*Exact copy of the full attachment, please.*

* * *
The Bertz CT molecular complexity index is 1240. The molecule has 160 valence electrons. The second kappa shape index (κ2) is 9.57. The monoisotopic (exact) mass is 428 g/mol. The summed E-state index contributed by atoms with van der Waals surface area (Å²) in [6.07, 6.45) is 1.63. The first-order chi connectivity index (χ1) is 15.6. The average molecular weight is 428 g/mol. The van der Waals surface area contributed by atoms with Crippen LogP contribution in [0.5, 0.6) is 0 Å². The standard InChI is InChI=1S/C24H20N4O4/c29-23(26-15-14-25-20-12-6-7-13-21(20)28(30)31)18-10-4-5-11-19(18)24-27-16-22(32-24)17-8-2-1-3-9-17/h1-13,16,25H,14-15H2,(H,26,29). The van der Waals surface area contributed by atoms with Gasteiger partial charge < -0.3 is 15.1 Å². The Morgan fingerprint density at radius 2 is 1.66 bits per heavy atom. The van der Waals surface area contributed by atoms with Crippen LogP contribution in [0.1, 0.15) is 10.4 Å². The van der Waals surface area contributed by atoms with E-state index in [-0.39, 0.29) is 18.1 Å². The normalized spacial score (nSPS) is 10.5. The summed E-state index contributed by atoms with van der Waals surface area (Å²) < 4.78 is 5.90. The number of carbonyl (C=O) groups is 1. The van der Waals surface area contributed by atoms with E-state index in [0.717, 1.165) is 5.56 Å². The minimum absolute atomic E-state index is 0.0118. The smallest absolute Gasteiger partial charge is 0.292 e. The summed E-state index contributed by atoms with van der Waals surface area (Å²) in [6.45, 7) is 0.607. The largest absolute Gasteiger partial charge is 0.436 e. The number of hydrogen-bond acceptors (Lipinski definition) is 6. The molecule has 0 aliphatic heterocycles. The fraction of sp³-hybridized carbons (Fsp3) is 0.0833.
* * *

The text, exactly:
The Bertz CT molecular complexity index is 1240. The molecule has 160 valence electrons. The second kappa shape index (κ2) is 9.57. The monoisotopic (exact) mass is 428 g/mol. The summed E-state index contributed by atoms with van der Waals surface area (Å²) in [6.07, 6.45) is 1.63. The first-order chi connectivity index (χ1) is 15.6. The average molecular weight is 428 g/mol. The van der Waals surface area contributed by atoms with Crippen LogP contribution in [0.5, 0.6) is 0 Å². The standard InChI is InChI=1S/C24H20N4O4/c29-23(26-15-14-25-20-12-6-7-13-21(20)28(30)31)18-10-4-5-11-19(18)24-27-16-22(32-24)17-8-2-1-3-9-17/h1-13,16,25H,14-15H2,(H,26,29). The van der Waals surface area contributed by atoms with Gasteiger partial charge < -0.3 is 15.1 Å². The Morgan fingerprint density at radius 2 is 1.66 bits per heavy atom. The van der Waals surface area contributed by atoms with Crippen LogP contribution in [0.1, 0.15) is 10.4 Å². The van der Waals surface area contributed by atoms with E-state index in [-0.39, 0.29) is 18.1 Å². The normalized spacial score (nSPS) is 10.5. The summed E-state index contributed by atoms with van der Waals surface area (Å²) < 4.78 is 5.90. The number of carbonyl (C=O) groups is 1. The van der Waals surface area contributed by atoms with E-state index in [0.717, 1.165) is 5.56 Å². The minimum absolute atomic E-state index is 0.0118. The smallest absolute Gasteiger partial charge is 0.292 e. The summed E-state index contributed by atoms with van der Waals surface area (Å²) in [6.45, 7) is 0.607. The largest absolute Gasteiger partial charge is 0.436 e. The number of hydrogen-bond acceptors (Lipinski definition) is 6. The molecule has 0 aliphatic heterocycles. The fraction of sp³-hybridized carbons (Fsp3) is 0.0833.